“Its nice of you to ask, but it doesn’t really matter what I think”
Last Sunday the smartphone market witnessed the birth of the Lumia 900, the latest in a line of Nokia manufactured, Windows powered smartphones marking the re-entry of two tech giants that haven’t been significant players in the mobile computing sector in nearly a decade. With Windows Phone 7.5, Microsoft looks to advance its best foot yet with a sleek new handset and a completely overhauled operating system that looks to be a good match for Google’s Android and Apple’s iOS, the current alpha dogs of the market.
However, it takes more than new hardware and a business partner with a 150 nation customer base to make a mobile OS successful. It needs a big pool of apps and a solid community of people to develop them, and it is here where Windows Phone struggles. Microsoft’s long absence from prominence in this sector has relegated most of its products to the back corner of app developers minds and with only 70,000 or so apps to its name its finding a tough time wooing the consumer away from Android and iOS. But, Microsoft has embarked on an ambitious campaign to attract developers to Windows Phone, it’s paying out for apps, and paying well for big titles like Foursquare and Linkedin. If this strategy pans out, we could not only see Microsoft and Nokia return to the light, but a dramatic shift away from protecting product patents, and instead protecting the best and brightest that Objective C has to offer.
World, Meet Windows Phone
The first thing that jumps out when a Windows Phone device is powered on is the few seconds it takes to boot to the “Start Screen” and the brand new user interface called “Metro” by Microsoft. When it comes to the interface itself, user data is organized into either a “Live Tile” or a “Hub” both of which present on the Start Screen. A Tile acts as a link to assortments or individual pieces of data such as a missed call, unread text message, or user-installed applications. Tiles can be added, removed, or rearranged at will, and update in real-time provided the phone has an active Internet connection via Wifi or 3G/4G. Tiles are useful for allowing quick access to frequently viewed content or information that the user would prefer to be able to access immediately upon startup. Hubs are collections of both user-entered and web based data that are automatically compiles and arranged by the operating system and Windows Phone features four main hubs for user data: the Pictures Hub, Games Hub, People Hub and the Music+Movies Hub.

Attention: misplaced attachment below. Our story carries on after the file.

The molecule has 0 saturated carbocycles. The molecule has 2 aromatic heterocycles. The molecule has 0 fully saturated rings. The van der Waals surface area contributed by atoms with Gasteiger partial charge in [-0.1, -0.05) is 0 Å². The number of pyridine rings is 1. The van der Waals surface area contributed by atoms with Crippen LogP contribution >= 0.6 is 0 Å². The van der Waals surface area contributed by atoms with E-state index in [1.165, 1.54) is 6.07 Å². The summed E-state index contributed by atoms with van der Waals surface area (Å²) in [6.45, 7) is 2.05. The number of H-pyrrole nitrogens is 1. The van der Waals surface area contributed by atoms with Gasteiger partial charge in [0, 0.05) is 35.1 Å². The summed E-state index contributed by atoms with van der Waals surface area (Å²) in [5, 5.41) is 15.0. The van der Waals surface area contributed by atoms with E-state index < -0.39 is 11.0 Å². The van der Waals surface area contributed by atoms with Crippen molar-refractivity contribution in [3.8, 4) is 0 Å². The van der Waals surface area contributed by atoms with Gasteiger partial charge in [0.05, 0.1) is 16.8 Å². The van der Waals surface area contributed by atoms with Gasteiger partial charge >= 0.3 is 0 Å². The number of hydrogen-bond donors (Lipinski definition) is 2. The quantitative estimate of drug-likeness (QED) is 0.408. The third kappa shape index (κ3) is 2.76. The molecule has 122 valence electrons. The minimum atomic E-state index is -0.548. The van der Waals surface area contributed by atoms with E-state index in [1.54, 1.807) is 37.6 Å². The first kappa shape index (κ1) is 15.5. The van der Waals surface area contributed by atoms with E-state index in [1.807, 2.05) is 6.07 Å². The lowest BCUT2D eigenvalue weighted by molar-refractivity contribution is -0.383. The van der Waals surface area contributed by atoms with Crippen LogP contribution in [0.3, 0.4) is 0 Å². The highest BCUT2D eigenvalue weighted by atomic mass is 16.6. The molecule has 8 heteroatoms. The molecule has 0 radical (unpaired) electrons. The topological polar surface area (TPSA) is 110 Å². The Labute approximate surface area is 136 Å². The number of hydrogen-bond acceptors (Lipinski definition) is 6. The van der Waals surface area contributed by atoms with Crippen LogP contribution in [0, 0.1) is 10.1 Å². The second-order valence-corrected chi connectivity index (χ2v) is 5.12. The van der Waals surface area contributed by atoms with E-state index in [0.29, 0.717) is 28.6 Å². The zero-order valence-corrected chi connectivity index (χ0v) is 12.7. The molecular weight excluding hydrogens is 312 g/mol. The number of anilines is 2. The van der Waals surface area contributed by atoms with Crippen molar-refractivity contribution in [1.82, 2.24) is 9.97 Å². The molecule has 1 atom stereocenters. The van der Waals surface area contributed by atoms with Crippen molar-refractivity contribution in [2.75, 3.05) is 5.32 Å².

The Pictures Hub serves as the primary library for the users photos, housing both photos taken with the phone’s camera and ones that are imported from social networks like Twitter or Facebook. Users can upload, tag, and comment on photos within the hub and as such do not need to actually open another application.
The Games Hub manages the integration of Xbox Live content with Windows Phone. It gives the user access to many function of their console Live account as it displays the users gamescore, avatar, leaderboards, and allows for messaging between friends. Additionally, a live member can be signed in on their Xbox console and their Windows Phone device at the same time without interrupting service on either. Currently, there are only turn-based multiplayer games available for purchase but Microsoft does have plans for real-time multiplayer games in the future.
The People Hub collects data from manually entered contact, registered email account, Facebook friends, Linkedin connections, and Windows Live contacts. . Each contact has their own entry featuring their picture, news feeds from their Facebook, and a section that imports and updates photos that are added by that contact. If a contact’s card is moved from the Hub onto the Start Screen (which creates a Live Tile for that contact) the user sees a brief readout of that contacts current Favebook status, registered social networks, and if a contact has multiple accounts these can be merged onto a single card or tile for eay viewing